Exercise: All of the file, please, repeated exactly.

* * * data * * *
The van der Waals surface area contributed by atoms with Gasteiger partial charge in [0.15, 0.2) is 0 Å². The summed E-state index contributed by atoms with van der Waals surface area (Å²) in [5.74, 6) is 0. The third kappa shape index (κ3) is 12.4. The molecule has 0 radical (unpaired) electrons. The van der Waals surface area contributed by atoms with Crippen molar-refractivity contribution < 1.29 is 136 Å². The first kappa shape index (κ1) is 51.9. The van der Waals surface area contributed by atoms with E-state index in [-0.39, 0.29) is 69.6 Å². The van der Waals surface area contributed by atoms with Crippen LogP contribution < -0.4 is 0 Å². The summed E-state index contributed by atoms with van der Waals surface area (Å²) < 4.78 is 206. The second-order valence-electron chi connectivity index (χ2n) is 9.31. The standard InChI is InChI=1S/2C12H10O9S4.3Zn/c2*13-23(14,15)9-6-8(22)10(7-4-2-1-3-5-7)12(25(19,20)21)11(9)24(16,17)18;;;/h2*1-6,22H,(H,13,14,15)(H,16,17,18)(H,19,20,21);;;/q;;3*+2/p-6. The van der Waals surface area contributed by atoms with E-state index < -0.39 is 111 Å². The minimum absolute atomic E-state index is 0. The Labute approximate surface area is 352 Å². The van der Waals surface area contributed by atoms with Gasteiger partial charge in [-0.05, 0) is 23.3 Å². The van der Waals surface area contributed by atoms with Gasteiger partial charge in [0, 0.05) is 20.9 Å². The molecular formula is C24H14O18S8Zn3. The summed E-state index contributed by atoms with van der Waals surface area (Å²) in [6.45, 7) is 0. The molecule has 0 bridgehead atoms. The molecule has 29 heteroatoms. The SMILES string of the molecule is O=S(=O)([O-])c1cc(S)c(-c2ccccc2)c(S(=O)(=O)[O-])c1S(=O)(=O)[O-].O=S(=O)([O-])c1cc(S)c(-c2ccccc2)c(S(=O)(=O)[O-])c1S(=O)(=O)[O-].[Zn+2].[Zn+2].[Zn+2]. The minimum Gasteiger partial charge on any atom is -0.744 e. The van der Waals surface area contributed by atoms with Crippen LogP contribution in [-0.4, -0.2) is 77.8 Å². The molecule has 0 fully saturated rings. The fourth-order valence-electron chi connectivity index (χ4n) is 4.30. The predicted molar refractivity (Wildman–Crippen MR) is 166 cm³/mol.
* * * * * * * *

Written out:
The van der Waals surface area contributed by atoms with Gasteiger partial charge in [0.15, 0.2) is 0 Å². The summed E-state index contributed by atoms with van der Waals surface area (Å²) in [5.74, 6) is 0. The third kappa shape index (κ3) is 12.4. The molecule has 0 radical (unpaired) electrons. The van der Waals surface area contributed by atoms with Crippen molar-refractivity contribution < 1.29 is 136 Å². The first kappa shape index (κ1) is 51.9. The van der Waals surface area contributed by atoms with E-state index in [-0.39, 0.29) is 69.6 Å². The van der Waals surface area contributed by atoms with Crippen LogP contribution < -0.4 is 0 Å². The summed E-state index contributed by atoms with van der Waals surface area (Å²) < 4.78 is 206. The second-order valence-electron chi connectivity index (χ2n) is 9.31. The standard InChI is InChI=1S/2C12H10O9S4.3Zn/c2*13-23(14,15)9-6-8(22)10(7-4-2-1-3-5-7)12(25(19,20)21)11(9)24(16,17)18;;;/h2*1-6,22H,(H,13,14,15)(H,16,17,18)(H,19,20,21);;;/q;;3*+2/p-6. The van der Waals surface area contributed by atoms with E-state index < -0.39 is 111 Å². The minimum absolute atomic E-state index is 0. The Labute approximate surface area is 352 Å². The van der Waals surface area contributed by atoms with Gasteiger partial charge in [-0.05, 0) is 23.3 Å². The van der Waals surface area contributed by atoms with Gasteiger partial charge in [0, 0.05) is 20.9 Å². The molecular formula is C24H14O18S8Zn3. The summed E-state index contributed by atoms with van der Waals surface area (Å²) in [6.45, 7) is 0. The molecule has 0 bridgehead atoms. The molecule has 29 heteroatoms. The SMILES string of the molecule is O=S(=O)([O-])c1cc(S)c(-c2ccccc2)c(S(=O)(=O)[O-])c1S(=O)(=O)[O-].O=S(=O)([O-])c1cc(S)c(-c2ccccc2)c(S(=O)(=O)[O-])c1S(=O)(=O)[O-].[Zn+2].[Zn+2].[Zn+2]. The minimum Gasteiger partial charge on any atom is -0.744 e. The van der Waals surface area contributed by atoms with Crippen LogP contribution in [-0.4, -0.2) is 77.8 Å². The molecule has 0 fully saturated rings. The fourth-order valence-electron chi connectivity index (χ4n) is 4.30. The predicted molar refractivity (Wildman–Crippen MR) is 166 cm³/mol.